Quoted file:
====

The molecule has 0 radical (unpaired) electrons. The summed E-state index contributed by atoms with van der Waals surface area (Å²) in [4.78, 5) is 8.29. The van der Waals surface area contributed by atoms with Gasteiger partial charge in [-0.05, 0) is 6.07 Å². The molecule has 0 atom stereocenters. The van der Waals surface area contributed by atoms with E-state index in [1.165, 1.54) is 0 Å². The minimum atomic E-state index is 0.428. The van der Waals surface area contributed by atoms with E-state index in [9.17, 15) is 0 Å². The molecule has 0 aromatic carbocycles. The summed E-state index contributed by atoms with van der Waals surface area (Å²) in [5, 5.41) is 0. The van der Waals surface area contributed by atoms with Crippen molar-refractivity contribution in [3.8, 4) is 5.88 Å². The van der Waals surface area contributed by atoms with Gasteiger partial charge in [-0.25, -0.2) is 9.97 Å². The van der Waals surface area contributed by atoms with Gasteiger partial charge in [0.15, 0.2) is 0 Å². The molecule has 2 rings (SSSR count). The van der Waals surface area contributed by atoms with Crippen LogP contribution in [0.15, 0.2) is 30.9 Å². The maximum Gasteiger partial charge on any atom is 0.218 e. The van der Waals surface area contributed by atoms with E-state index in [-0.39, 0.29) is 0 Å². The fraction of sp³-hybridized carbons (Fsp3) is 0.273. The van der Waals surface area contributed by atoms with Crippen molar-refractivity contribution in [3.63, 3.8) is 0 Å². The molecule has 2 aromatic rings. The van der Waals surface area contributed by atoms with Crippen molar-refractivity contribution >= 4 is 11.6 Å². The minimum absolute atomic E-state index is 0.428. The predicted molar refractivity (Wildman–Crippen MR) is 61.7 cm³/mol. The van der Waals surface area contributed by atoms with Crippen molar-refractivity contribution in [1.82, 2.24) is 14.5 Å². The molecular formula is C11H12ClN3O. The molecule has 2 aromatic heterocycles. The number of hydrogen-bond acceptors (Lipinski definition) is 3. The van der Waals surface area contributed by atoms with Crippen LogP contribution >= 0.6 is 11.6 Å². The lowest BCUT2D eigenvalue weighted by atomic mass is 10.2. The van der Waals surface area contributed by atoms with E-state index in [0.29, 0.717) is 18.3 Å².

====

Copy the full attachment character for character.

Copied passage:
The molecule has 0 radical (unpaired) electrons. The summed E-state index contributed by atoms with van der Waals surface area (Å²) in [4.78, 5) is 8.29. The van der Waals surface area contributed by atoms with Gasteiger partial charge in [-0.05, 0) is 6.07 Å². The molecule has 0 atom stereocenters. The van der Waals surface area contributed by atoms with E-state index in [1.165, 1.54) is 0 Å². The minimum atomic E-state index is 0.428. The van der Waals surface area contributed by atoms with E-state index in [9.17, 15) is 0 Å². The molecule has 0 aromatic carbocycles. The summed E-state index contributed by atoms with van der Waals surface area (Å²) in [5, 5.41) is 0. The van der Waals surface area contributed by atoms with Crippen molar-refractivity contribution in [3.8, 4) is 5.88 Å². The van der Waals surface area contributed by atoms with Gasteiger partial charge in [-0.25, -0.2) is 9.97 Å². The van der Waals surface area contributed by atoms with Gasteiger partial charge in [0.15, 0.2) is 0 Å². The molecule has 2 rings (SSSR count). The van der Waals surface area contributed by atoms with Crippen LogP contribution in [0.15, 0.2) is 30.9 Å². The maximum Gasteiger partial charge on any atom is 0.218 e. The van der Waals surface area contributed by atoms with E-state index in [-0.39, 0.29) is 0 Å². The fraction of sp³-hybridized carbons (Fsp3) is 0.273. The van der Waals surface area contributed by atoms with Crippen molar-refractivity contribution in [3.63, 3.8) is 0 Å². The molecule has 2 aromatic rings. The van der Waals surface area contributed by atoms with Crippen molar-refractivity contribution >= 4 is 11.6 Å². The minimum absolute atomic E-state index is 0.428. The predicted molar refractivity (Wildman–Crippen MR) is 61.7 cm³/mol. The van der Waals surface area contributed by atoms with Crippen molar-refractivity contribution in [1.82, 2.24) is 14.5 Å². The molecular formula is C11H12ClN3O. The molecule has 2 aromatic heterocycles. The number of hydrogen-bond acceptors (Lipinski definition) is 3. The van der Waals surface area contributed by atoms with Crippen LogP contribution >= 0.6 is 11.6 Å². The lowest BCUT2D eigenvalue weighted by atomic mass is 10.2. The van der Waals surface area contributed by atoms with E-state index in [0.29, 0.717) is 18.3 Å².